As a Spanish proverb goes, “The belly rules the mind.” In each issue of The Quindecim, “Goucher Eats” explores another facet of food and fodder for the mind (and stomach).
Every night over Spring Break, 22 Goucher students would gather round the table in New Orleans to share in the bounty of the food before them that their friends and comrades had cooked and created. Inspired and spurred on by the Creole twang of the local cuisine as well as our propensity for delicious cuisine, we created foods ranging from burritos to chili mac to jamabalaya to praline cupcakes to pizza. We even had the opportunity to support a local sandwich shop by purchasing po’boys (similar to subs) for everyone. But every night, we would all gather together and regal one another with tales from our various journeys and adventures that we had experienced throughout the day. Some days, we would just wolf down our food on the fumes of exhaustion and hunger; other days we would dally around for hours talking about gators, po’boys, mosquitoes, and sometimes even the meaning of life.
For many of us, New Orleans was an opportunity to explore who we are as individuals, who we are as Goucher students, and who we are as citizens of the world. Individually, our observations of the city around us made us reflect on our own lives and how our actions can have a positive impact on other people. As Goucher students, we realized that as a group, we share many of the same desires to help other people and to effect change in our communities. Experiencing a culture diffused in French, Spanish, and Creole influences, we were able to transcend our own boundaries and immerse ourselves in a culture and a city that is unique to the world.
In addition to these individual and group observations, we also came to the understanding that theproblems and issues that effect many modern cities—poverty, food deserts, socioeconomic disparities—can be seen everywhere regardless of our location. In New Orleans, the people and city enchanted us even in the face of starkly dreary issues that lack the sufficient government funds that are necessary for the continuation of the city. Over our communal dinners, we talked about these issues and their similarities in our hometowns, cities, and campus, as well as our role in helping to ameliorate the world around us.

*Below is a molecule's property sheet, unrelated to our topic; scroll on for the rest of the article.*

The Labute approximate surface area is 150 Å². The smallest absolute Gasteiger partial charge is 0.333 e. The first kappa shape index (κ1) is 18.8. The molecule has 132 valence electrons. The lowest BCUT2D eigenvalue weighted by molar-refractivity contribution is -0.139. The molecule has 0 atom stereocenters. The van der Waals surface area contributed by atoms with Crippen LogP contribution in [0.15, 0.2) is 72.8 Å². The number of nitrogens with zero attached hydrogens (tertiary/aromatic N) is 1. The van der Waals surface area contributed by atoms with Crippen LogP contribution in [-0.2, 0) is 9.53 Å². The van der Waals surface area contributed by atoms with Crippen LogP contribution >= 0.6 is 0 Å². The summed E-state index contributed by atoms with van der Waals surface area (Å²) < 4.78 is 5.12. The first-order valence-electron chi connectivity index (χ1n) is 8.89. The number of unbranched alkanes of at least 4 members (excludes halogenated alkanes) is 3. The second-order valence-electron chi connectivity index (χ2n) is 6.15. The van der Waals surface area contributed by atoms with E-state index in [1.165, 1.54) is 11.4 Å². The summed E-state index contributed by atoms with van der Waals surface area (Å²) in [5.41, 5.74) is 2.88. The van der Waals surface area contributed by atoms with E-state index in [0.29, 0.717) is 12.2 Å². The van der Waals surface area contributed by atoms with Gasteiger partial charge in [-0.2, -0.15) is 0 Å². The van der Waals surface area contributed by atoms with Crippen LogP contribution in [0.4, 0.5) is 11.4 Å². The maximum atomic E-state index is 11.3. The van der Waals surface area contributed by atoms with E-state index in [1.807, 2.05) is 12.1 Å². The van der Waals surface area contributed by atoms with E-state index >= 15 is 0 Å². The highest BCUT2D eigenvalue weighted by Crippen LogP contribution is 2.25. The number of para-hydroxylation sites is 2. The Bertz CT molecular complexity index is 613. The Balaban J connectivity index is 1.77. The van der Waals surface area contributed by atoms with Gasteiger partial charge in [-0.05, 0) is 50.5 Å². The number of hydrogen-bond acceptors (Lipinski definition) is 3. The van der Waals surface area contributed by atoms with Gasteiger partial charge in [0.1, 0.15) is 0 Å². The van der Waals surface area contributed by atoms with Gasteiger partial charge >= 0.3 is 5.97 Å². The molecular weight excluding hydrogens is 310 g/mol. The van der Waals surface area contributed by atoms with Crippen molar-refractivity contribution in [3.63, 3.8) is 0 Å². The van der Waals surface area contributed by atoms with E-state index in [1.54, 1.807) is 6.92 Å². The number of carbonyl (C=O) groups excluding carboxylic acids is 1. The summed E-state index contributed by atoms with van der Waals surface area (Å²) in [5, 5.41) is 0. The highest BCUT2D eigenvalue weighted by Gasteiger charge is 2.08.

Each day as we dined on one more beignet and one more po’boy, we were reminded how much the city of New Orleans had crept under our skin and changed us all. Almost every day, every one of us mentioned at least in passing, “I want to live in New Orleans forever.” Now as we return to the hallowed Stimson halls for mass quantity meals under fluorescent lighting, the humid sultry nights in Nawlins will remain with us in memories and conversations about all we have seen, created, eaten, and have yet to accomplish in the city. In the mean time, we can resurrect those memories through the recreation of our communal dinners in New Orleans underneath the Crescent City’s skies.
Boudin and Egg Pizza
(serves 1, or maybe 2 if you’re generous)
• 1 whole-wheat pita
• 1/4 c. of tomato sauce
• 1/2 c. of various cheeses (Mozzerella, cheddar, etc.)
• about 1/4 c. of sliced mushrooms
• 1 egg, over-easy or fried
• 1 tsp. of garlic powder
• 1 link of Boudin sausage (or other meaty sausage with natural casing)
Pre-heat oven to 400 degrees. Layer ingredients, starting with sauce ending with Boudin, on pita bread. Place on a cookie tray or piece of tinfoil and put in the oven until cheese melts, about 5-10 minutes. Remove, cool for about 2 minutes, then devour.